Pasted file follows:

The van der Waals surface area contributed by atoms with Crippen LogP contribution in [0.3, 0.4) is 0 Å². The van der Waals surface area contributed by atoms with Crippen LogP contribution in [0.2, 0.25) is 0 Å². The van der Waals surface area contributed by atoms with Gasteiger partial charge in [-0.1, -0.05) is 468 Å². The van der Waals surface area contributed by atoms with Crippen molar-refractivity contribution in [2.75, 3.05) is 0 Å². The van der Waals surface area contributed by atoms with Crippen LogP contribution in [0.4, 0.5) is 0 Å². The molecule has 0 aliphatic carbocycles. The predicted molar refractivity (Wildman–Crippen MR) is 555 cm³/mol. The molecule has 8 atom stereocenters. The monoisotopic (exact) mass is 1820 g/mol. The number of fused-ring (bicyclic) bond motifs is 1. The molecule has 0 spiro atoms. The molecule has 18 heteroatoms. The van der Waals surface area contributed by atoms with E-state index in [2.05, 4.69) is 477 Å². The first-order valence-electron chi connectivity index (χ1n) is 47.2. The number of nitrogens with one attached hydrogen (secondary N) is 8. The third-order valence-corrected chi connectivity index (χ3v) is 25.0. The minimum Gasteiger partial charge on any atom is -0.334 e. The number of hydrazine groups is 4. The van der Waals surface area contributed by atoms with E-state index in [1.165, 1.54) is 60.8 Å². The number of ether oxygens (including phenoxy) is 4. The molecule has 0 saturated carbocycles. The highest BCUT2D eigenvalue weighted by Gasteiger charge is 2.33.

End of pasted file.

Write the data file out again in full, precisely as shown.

The van der Waals surface area contributed by atoms with Crippen LogP contribution in [0.3, 0.4) is 0 Å². The van der Waals surface area contributed by atoms with Crippen LogP contribution in [0.2, 0.25) is 0 Å². The van der Waals surface area contributed by atoms with Gasteiger partial charge in [-0.1, -0.05) is 468 Å². The van der Waals surface area contributed by atoms with Crippen molar-refractivity contribution in [2.75, 3.05) is 0 Å². The van der Waals surface area contributed by atoms with Crippen LogP contribution in [0.4, 0.5) is 0 Å². The molecule has 0 aliphatic carbocycles. The predicted molar refractivity (Wildman–Crippen MR) is 555 cm³/mol. The molecule has 8 atom stereocenters. The monoisotopic (exact) mass is 1820 g/mol. The number of fused-ring (bicyclic) bond motifs is 1. The molecule has 0 spiro atoms. The molecule has 18 heteroatoms. The van der Waals surface area contributed by atoms with E-state index in [2.05, 4.69) is 477 Å². The first-order valence-electron chi connectivity index (χ1n) is 47.2. The number of nitrogens with one attached hydrogen (secondary N) is 8. The third-order valence-corrected chi connectivity index (χ3v) is 25.0. The minimum Gasteiger partial charge on any atom is -0.334 e. The number of hydrazine groups is 4. The van der Waals surface area contributed by atoms with E-state index in [1.165, 1.54) is 60.8 Å². The number of ether oxygens (including phenoxy) is 4. The molecule has 0 saturated carbocycles. The highest BCUT2D eigenvalue weighted by Gasteiger charge is 2.33.